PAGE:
What It Means to be Happy

Do you ever wonder why people climb Mt Everest? It’s cold, wet and windy. Mountaineers risk frostbite or even worse, death. It’s hard work and most certainly, doesn’t make them happy.

For mountaineers, striving to reach the pinnacle despite the risks and discomfort spurs them on to plan their next ascent no sooner than they’ve reached base camp. It gives them purpose.  It drives everything they do, it becomes an extension of their identity that others connect with.

Human Flourishing

In his book Flourishing, psychologist Martin Seligman defines human happiness and well-being using the acronym PERMA:

  • Positive emotion (of which happiness and life satisfaction are all aspects)
  • Engagement
  • Relationships
  • Meaning
  • Achievement

No one element defines well-being but each contributes to it.

Suffering is something all humans experience, and it is often beyond our control, so being happy all the time isn’t realistic. But flourishing is within your grasp.

So, how do you find a career that you love, so that you can flourish?

It can be broken down into three key steps.

1.      Explore and understand your character

Many people believe finding career happiness is defined by doing something you love like cooking, gardening or playing piano. However, the pressure to earn money doing something you love can sap the joy out of it.

You also have to be realistic. You may love playing golf but if don’t have the skill then no amount of trying and training will help you crack the pro circuit.

Beyond hobbies that you enjoy, consider what is fundamental to your nature.  Do you naturally gravitate towards people and enjoy asking them questions? Or are you a problem solver who likes to things apart and put them back together again?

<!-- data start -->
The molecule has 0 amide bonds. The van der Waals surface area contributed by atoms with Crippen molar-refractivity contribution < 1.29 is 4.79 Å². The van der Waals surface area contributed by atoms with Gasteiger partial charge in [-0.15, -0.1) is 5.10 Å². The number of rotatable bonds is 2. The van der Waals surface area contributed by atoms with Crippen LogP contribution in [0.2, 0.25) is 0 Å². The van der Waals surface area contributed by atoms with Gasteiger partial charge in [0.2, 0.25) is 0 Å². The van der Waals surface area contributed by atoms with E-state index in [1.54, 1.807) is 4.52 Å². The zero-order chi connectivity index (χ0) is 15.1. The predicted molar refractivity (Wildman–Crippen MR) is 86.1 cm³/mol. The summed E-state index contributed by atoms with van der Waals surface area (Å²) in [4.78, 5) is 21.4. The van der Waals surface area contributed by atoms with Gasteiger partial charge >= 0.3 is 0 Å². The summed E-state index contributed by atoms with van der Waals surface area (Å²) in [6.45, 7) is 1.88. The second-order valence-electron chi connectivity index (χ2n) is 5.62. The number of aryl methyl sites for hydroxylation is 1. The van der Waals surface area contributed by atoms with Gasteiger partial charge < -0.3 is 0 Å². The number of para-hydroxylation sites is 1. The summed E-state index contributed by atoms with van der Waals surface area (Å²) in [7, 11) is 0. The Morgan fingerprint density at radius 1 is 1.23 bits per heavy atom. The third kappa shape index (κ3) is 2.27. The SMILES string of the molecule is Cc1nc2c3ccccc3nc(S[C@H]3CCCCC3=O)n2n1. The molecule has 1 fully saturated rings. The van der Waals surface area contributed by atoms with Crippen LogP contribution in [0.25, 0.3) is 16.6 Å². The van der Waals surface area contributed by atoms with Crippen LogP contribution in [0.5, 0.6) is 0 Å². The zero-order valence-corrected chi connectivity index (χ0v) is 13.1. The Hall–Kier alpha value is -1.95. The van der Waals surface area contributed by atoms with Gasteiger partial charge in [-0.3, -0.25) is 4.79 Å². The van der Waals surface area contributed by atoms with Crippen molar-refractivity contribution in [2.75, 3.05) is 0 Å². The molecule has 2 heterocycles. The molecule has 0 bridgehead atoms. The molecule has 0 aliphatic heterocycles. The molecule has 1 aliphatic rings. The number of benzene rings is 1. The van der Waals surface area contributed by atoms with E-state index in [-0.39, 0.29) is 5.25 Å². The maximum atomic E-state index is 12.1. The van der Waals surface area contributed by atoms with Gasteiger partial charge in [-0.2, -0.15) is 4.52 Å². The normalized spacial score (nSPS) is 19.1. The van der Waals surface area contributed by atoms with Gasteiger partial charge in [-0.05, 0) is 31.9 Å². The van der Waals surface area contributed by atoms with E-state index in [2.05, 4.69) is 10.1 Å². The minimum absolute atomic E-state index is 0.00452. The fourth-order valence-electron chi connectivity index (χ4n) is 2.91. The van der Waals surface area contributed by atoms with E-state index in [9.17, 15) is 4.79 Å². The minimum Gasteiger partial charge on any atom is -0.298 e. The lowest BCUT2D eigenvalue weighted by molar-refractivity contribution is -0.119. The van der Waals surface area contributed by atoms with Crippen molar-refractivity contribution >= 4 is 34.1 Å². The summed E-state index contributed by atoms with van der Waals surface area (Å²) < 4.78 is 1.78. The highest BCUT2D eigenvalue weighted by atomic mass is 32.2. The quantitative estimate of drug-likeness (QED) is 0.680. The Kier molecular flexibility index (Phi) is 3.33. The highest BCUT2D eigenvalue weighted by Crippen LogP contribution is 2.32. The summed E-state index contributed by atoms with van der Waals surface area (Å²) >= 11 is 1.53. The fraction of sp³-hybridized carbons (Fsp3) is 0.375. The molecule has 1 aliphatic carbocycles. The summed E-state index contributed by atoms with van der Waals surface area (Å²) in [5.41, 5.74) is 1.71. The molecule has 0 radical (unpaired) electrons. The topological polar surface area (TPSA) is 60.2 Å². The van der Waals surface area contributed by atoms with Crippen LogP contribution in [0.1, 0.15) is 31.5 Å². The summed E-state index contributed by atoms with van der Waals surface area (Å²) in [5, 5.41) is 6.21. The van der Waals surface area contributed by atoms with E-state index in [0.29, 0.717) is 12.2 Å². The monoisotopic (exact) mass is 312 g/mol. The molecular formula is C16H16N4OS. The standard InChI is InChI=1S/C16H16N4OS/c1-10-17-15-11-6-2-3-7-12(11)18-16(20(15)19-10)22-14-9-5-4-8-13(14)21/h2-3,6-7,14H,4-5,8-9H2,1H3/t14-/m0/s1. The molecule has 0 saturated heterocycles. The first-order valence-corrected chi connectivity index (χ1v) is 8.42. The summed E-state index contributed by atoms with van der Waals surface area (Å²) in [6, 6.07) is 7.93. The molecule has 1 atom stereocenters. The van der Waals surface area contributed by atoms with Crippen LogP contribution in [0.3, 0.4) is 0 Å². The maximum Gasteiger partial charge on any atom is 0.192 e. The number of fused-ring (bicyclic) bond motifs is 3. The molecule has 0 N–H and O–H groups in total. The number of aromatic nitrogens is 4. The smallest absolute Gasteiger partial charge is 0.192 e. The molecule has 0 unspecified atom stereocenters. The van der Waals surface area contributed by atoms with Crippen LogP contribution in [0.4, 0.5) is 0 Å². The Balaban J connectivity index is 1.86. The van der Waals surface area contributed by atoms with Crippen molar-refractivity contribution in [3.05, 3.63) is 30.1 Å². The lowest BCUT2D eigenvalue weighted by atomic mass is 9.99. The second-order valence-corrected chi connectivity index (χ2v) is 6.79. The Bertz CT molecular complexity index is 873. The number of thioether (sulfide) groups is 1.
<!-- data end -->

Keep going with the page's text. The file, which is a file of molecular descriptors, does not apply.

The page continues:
Think back to when you were a child before you were burdened with the responsibility of earning money. What did you love to do, naturally? Ask family and friends how they define your character. Or work with an independent career coach who will give you unbiased feedback.

Understanding your fundamental nature can open up a world of career possibilities. For example, people who enjoy pulling things apart and putting them back together again suit a range of careers like being a surgeon, a mechanic or a sculptor.

2.      Where do you thrive?

Finding the best environment for your personality is a key component to finding a career you love. Yet the work environment is something many people over look.

Following on from the example above, if you love pulling things apart and putting them back together again but the smell of a hospital makes you choke, then a career in medicine is not going to make you happy. Likewise, if you enjoy writing but need solitude to do your best work, a loud workplace won’t nurture your creativity.

Another factor to consider is it may be your work environment that you don’t enjoy and not your career. For example, you may work in marketing in a government organisation that is bound by rules and moves at a slow pace. However, your personality might be better suited to a fast-paced advertising agency where decisions are made quickly and deadlines are paramount. Finding the right environment for you can save you chucking in a career you’ve spent years building.

3.      Define Success in Your Own Terms

There are more ways to define success than your salary and job title.

In many instances, definitions of success can be influenced by family. Well-intentioned parents who want their children to be comfortable in life set career and financial expectations before their children leave school. And the pressure to please Mum and Dad can carry on into middle-age.

So ask yourself “what do I mean by success?”. Listen closely and you’ll find you have a quiet inner voice that knows the answer. For some, it may be working part-time so they can enjoy spending time with their children while they are young. For others, it may be the flexibility to travel and explore the world.

Career advisor and TEDX presenter, Erica Sonsa, encourages people to be open to stories that provide different definitions of success.

“Your career is your chance to write your own story, so hold the pen and write the next chapter,” said Ms Sonsa.

To find a career you love, discover your true nature, work out where you fit and define success on your own terms.

If you are currently unhappy in your career, you lack clarity about what next or you want to explore other exciting options, then maybe a career conversation will be helpful to you.  I invite you to click on the BOOK NOW button below to schedule your free, 45-minute Career Strategy Conversation.